The Officers' Mess and Walter Battiss Art Museum



In 1818 the building was erected on what was then known as Somerset Farm—set up under the instruction of Governor of the Cape Lord Charles Somerset, to provide fodder, crops and meat for the British troops defending the Frontier.

Walter Battiss Art Gallery

In 1825, Somerset Farm was closed, and on 1st September 1825, 1820 Settler John Austin was granted Freehold Title of erf 57. In 1906 ownership passed to a Mr Sawtell, who added the veranda and the wrought iron fence.  The eight fire places in the building are said by experts to be mid-Victorian—1850—1880.  This gives the lie to versions saying they were put into the building by Lord Charles Somerset, and have Royal crests!

Between 1914 and 1917, the Battiss family rented the building from the Sawtell family, and ran it as the Battiss Private Hotel.  Before this, they ran a Temperance Hotel in Worcester Street.  This building no longer exists.  In 1917, due to the recession after the War, the Battiss family left Somerset East for Koffiefontein in the Free State.

The Sawtell family owned the building until 1973 when it became the property of the two men, Dr JC Vosloo and Ben Erasmus, who donated it to become the Walter Battiss Art Museum when it was opened in 1981.

In 1999 the building was in very poor condition, and had to be closed for repair. Funding was sourced from DSRAC and Lotto for the restoration of the fabric of the building, and the veranda.  The Museum was reopened in 2005.


John Battiss 1805—1879, was a Royal Engineer in the British army.  He married Sarah Hartley in Grahamstown in 1828.  Sarah’s family were the builders and founders of the Pig and Whistle Hotel in Bathurst.  The couple moved to Somerset East in about 1840.  Their grandson Walter Battiss Snr was born in 1879, and in 1905 he married Louise Sara Price, from London, who had recently arrived in the Eastern Cape with her Webster relations.  The Websters were involved in the building of Ann’s Villa in the Zuurberg, and the Middleton Hotel.

Walter Battiss Snr was the top athlete in the Eastern Cape, and had over 100 trophies for cycling and sprinting.  Louise had worked for a top bookbinder in London, and had been entrusted with binding Queen Victoria and Prince Albert’s photograph albums.  Her father was a well known and talented designer, and had designed costumes for the Drury Lane Theatre and the Folies Bergére.

Walter and Louise had three children, Walter Whall born in 1906, Alfred born in 1907, and Battiss’s beloved sister Doreen Louise was born in 1910..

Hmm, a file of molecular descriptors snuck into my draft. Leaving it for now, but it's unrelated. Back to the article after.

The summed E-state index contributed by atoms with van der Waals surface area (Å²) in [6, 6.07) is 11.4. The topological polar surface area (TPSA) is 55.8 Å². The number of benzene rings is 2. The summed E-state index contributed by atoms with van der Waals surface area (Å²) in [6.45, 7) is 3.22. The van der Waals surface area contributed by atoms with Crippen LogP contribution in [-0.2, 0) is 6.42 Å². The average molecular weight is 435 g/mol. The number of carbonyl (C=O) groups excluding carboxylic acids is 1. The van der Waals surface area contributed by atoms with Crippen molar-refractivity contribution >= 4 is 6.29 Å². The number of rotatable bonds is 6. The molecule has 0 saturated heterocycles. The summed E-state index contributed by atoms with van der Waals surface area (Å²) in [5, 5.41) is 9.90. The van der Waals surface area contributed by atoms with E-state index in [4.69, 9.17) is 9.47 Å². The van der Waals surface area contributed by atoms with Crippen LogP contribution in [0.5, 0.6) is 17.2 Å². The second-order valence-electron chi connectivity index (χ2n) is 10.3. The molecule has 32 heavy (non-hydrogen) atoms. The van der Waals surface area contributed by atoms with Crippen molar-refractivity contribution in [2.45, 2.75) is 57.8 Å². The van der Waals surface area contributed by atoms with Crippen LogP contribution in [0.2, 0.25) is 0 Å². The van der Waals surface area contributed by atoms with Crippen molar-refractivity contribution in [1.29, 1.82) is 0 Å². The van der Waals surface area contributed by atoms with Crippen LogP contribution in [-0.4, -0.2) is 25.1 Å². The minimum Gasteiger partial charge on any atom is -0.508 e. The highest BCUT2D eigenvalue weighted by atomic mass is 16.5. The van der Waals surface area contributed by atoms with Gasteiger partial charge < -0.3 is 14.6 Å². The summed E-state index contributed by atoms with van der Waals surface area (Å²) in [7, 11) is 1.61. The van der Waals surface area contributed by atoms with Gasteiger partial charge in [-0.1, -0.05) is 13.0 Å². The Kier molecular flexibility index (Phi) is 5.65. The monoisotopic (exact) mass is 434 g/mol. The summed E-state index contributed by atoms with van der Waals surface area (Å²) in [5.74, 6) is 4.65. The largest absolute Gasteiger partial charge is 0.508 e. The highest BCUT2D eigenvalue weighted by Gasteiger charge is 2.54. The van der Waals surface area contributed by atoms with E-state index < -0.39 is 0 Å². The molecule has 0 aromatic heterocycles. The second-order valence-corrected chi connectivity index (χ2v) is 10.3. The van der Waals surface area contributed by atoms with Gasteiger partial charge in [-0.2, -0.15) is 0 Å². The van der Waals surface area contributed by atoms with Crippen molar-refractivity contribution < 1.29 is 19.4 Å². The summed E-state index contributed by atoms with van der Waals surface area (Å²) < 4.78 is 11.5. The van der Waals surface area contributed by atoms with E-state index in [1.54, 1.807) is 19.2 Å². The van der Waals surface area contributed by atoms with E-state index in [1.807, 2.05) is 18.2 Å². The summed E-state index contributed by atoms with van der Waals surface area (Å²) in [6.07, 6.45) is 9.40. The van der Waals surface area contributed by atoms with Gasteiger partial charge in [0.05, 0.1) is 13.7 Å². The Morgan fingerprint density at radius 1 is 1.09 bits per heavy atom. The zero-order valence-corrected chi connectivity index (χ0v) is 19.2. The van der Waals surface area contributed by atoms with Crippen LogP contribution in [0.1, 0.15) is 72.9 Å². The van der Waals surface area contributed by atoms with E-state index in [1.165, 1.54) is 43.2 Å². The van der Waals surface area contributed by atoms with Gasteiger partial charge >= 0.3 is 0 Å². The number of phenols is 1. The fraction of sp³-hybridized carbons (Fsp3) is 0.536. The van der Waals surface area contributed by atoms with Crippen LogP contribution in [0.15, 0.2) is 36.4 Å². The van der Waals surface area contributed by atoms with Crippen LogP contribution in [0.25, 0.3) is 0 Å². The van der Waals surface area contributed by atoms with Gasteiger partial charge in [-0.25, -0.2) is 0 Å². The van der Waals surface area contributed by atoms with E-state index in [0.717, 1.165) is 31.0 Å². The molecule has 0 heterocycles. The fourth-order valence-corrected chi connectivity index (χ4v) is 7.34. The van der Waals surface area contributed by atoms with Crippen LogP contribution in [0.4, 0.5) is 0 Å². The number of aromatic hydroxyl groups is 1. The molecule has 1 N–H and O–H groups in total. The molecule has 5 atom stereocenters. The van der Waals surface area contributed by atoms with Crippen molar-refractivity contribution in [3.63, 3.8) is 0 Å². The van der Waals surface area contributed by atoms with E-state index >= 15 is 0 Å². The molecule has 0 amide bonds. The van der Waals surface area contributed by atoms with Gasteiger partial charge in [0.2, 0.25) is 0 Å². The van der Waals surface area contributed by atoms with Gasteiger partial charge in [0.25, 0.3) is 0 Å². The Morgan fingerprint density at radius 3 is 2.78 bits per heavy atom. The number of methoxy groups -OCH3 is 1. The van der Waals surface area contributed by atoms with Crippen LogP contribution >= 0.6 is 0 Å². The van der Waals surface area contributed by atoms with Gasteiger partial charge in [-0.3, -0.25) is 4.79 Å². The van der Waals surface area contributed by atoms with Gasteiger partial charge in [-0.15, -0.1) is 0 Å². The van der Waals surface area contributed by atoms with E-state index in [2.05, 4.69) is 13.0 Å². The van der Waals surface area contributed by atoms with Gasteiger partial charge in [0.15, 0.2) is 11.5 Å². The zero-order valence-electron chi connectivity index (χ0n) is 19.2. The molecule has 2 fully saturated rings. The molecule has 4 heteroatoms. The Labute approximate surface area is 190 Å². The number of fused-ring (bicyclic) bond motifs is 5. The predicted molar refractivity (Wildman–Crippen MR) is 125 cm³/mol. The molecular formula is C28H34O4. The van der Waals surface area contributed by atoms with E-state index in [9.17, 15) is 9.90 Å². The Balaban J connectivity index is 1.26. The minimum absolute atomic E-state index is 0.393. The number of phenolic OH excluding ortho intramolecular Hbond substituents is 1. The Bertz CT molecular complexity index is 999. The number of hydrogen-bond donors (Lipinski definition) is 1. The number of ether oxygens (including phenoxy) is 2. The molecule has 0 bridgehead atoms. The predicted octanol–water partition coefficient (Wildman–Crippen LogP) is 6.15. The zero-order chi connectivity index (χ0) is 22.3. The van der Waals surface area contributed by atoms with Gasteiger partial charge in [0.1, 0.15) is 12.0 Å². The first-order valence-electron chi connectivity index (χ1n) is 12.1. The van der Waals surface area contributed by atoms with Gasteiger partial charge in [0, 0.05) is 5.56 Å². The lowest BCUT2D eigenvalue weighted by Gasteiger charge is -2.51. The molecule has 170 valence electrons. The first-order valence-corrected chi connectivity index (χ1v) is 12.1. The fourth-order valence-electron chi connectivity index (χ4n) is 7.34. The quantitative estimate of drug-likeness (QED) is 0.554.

In the preface of one his early books, Limpopo, Battiss wrote “My Father was a waterfall, and my Mother a butterfly”.

This refers to the strength of the cascade of ideas tumbling out of his highly creative imagination; while the butterfly was ever seeking new places and possibilities for expression.  “I found it easy for my father and the waterfall to be one and the same manifestation of paternal energy.  My mother was small and flitted around, delicate yet supermobile, the abstraction of a butterfly.”


On 24th October 1981, at a ceremony attended by family, friends and colleagues of Prof. Walter Battiss, the grand old man of South African art stood in front of the old Officer’s mess, and bequeathed a collection of his work to “the people of Somerset East, all the people of Somerset East, and the people of South Africa, all the people of South Africa.  Friends and colleagues donated their own works to be part of the Museum collection.  Battiss’s ex pupil and great friend Prof. Murray Schoonraad assisted with putting the collection together.

Walter Battiss

 The day after this, Battiss, accompanied by many friends, as well as the media who were making a TV documentary, made his way to the Glen Avon Falls—immortalised in the lines…. “My father was a waterfall……”


In the 1970’s when Battiss was travelling extensively, he was unimpressed by the popular conceptualist art movement; where art was considered to exist only in the moment in which it was created.  He felt that art should be for all people and for all time.

 His response was the creation of his “island of the imagination” - Fook Island.  With the collaboration of Norman Catherine, and many of his artist and academic friends, Battiss created a mythology, a language, an alphabet, and a message of tolerance and freedom for those who embraced the concept of being Fookians.  “You will seek in vain for the location of the island, for it eludes conventional cartography.  It is not a place you arrive at, you are either there or not there” wrote his friend and fellow Fookian Esmé Berman.  Battiss proclaimed himself King Ferd III, drove using a Fook drivers licence, and, most incredibly, travelled internationally using his Fook Island passport.  There were Fook postage stamps, bank notes, and coins.

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